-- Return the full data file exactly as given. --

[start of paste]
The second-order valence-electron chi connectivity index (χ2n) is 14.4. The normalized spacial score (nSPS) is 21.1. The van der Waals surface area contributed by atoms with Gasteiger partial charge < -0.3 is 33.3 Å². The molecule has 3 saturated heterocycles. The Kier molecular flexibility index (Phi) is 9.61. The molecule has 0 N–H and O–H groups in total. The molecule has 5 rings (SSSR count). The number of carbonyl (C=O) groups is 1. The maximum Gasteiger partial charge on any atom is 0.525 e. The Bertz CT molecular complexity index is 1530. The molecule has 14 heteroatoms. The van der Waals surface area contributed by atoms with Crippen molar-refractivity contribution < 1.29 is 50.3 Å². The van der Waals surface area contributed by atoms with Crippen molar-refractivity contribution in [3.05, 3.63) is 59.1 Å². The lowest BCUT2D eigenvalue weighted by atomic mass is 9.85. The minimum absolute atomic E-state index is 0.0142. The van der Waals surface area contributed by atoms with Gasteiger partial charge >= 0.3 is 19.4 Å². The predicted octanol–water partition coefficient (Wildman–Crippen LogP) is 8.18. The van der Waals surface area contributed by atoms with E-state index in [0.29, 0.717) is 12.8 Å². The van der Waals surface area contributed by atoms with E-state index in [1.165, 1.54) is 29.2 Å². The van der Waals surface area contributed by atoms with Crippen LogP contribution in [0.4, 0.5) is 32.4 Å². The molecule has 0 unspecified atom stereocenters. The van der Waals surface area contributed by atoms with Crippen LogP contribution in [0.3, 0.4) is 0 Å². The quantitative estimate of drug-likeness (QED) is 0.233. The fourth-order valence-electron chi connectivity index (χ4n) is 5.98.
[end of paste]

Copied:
The second-order valence-electron chi connectivity index (χ2n) is 14.4. The normalized spacial score (nSPS) is 21.1. The van der Waals surface area contributed by atoms with Gasteiger partial charge < -0.3 is 33.3 Å². The molecule has 3 saturated heterocycles. The Kier molecular flexibility index (Phi) is 9.61. The molecule has 0 N–H and O–H groups in total. The molecule has 5 rings (SSSR count). The number of carbonyl (C=O) groups is 1. The maximum Gasteiger partial charge on any atom is 0.525 e. The Bertz CT molecular complexity index is 1530. The molecule has 14 heteroatoms. The van der Waals surface area contributed by atoms with Crippen molar-refractivity contribution < 1.29 is 50.3 Å². The van der Waals surface area contributed by atoms with Crippen molar-refractivity contribution in [3.05, 3.63) is 59.1 Å². The lowest BCUT2D eigenvalue weighted by atomic mass is 9.85. The minimum absolute atomic E-state index is 0.0142. The van der Waals surface area contributed by atoms with Gasteiger partial charge >= 0.3 is 19.4 Å². The predicted octanol–water partition coefficient (Wildman–Crippen LogP) is 8.18. The van der Waals surface area contributed by atoms with E-state index in [0.29, 0.717) is 12.8 Å². The van der Waals surface area contributed by atoms with E-state index in [1.165, 1.54) is 29.2 Å². The van der Waals surface area contributed by atoms with Crippen LogP contribution in [0.4, 0.5) is 32.4 Å². The molecule has 0 unspecified atom stereocenters. The van der Waals surface area contributed by atoms with Crippen LogP contribution in [0.3, 0.4) is 0 Å². The quantitative estimate of drug-likeness (QED) is 0.233. The fourth-order valence-electron chi connectivity index (χ4n) is 5.98.